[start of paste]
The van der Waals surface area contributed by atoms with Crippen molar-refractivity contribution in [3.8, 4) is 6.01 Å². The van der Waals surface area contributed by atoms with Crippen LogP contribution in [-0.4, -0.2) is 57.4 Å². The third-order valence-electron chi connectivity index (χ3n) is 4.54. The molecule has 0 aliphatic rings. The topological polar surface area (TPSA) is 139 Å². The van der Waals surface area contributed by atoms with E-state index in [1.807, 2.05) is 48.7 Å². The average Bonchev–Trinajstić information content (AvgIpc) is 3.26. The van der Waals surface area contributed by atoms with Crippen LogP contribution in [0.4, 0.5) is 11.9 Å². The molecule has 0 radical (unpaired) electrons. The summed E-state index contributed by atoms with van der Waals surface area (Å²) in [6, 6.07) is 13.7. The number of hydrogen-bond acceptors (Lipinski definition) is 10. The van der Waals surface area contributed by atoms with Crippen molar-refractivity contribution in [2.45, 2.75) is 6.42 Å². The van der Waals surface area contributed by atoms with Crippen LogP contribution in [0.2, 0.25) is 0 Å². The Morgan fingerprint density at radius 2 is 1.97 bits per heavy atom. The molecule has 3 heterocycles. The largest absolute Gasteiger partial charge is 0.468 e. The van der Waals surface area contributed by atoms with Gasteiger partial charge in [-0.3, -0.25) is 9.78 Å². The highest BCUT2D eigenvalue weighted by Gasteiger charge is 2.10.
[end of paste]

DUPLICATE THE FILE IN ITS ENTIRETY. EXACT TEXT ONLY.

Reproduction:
The van der Waals surface area contributed by atoms with Crippen molar-refractivity contribution in [3.8, 4) is 6.01 Å². The van der Waals surface area contributed by atoms with Crippen LogP contribution in [-0.4, -0.2) is 57.4 Å². The third-order valence-electron chi connectivity index (χ3n) is 4.54. The molecule has 0 aliphatic rings. The topological polar surface area (TPSA) is 139 Å². The van der Waals surface area contributed by atoms with E-state index in [1.807, 2.05) is 48.7 Å². The average Bonchev–Trinajstić information content (AvgIpc) is 3.26. The van der Waals surface area contributed by atoms with Crippen LogP contribution in [0.4, 0.5) is 11.9 Å². The molecule has 0 radical (unpaired) electrons. The summed E-state index contributed by atoms with van der Waals surface area (Å²) in [6, 6.07) is 13.7. The number of hydrogen-bond acceptors (Lipinski definition) is 10. The van der Waals surface area contributed by atoms with Crippen molar-refractivity contribution in [2.45, 2.75) is 6.42 Å². The van der Waals surface area contributed by atoms with Crippen LogP contribution in [0.2, 0.25) is 0 Å². The Morgan fingerprint density at radius 2 is 1.97 bits per heavy atom. The molecule has 3 heterocycles. The largest absolute Gasteiger partial charge is 0.468 e. The van der Waals surface area contributed by atoms with Gasteiger partial charge in [-0.3, -0.25) is 9.78 Å². The highest BCUT2D eigenvalue weighted by Gasteiger charge is 2.10.